On Mon, May 10, 2010 at 11:31 AM, Emmanuel Lécharny <elecharny@apache.org> wrote:
On 5/10/10 10:03 AM, Alex Karasulu wrote:

I'm starting to look into the switch over to using secondary BTree's for
duplicates after the threshold is reached to make sure this is working
properly.  I remember having a hard time writing a test case to make sure
that this switch over occurs before because this switch over is an
implementation detail internal to the index implementation which is not
noticeable to the outside world (callers).
 
What we shoudl also do is to determinate the best value for this numDuplicate value. It will depend on many factors, and we may want to be able to run a quick test on a target computer to set it to the best value.

For instance, I can imagine that the value will be different if the value is a Long or a String or a RDN. Right now, the default value is 512, and I don't think it fits in all cases.

It would be very convenien to have a CL tool that you can run before starting the server and on a specific computer/FS will give you the correct configuration. It will also depend on the underlying partition (Jdbm, Oracle, etc...)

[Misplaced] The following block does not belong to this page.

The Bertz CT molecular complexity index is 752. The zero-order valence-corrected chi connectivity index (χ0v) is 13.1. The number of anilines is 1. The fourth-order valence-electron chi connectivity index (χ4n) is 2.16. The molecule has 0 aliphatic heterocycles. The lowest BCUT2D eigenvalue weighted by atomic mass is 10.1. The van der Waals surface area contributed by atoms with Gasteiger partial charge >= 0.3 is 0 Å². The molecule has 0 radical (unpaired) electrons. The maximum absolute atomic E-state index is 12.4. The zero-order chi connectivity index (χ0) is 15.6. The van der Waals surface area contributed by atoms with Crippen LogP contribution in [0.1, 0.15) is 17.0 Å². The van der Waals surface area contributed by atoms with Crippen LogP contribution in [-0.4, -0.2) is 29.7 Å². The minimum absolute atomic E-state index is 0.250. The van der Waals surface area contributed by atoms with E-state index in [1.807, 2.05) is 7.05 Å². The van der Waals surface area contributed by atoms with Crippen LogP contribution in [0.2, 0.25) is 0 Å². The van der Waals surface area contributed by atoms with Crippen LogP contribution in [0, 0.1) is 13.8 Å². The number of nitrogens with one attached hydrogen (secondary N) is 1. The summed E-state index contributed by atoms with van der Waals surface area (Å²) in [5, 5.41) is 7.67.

Just thinking loud here ...


That's an interesting idea with respect to this command line tool. However note that it's not only dependent on the computer or the file system but mostly on the data set. Consider this scenario where the duplicate keys is large for all keys but not quite at the threshold. This will cause more memory usage, more serialization (CPU utilization) and greater IO overheads. In this case it might be beneficial to drop the threshold to reduce these frequent expensive operations.

On the other hand consider a data set where out of a massive number of key values only a few are heavily loaded with duplicates. In this case a larger threshold is more beneficial. 

Point now is that we will never know. However in the future an adaptive algorithm can be used to adjust this factor based on the circumstances presented by the data set and that might be our best approach.
 
Regards,
--
Alex Karasulu
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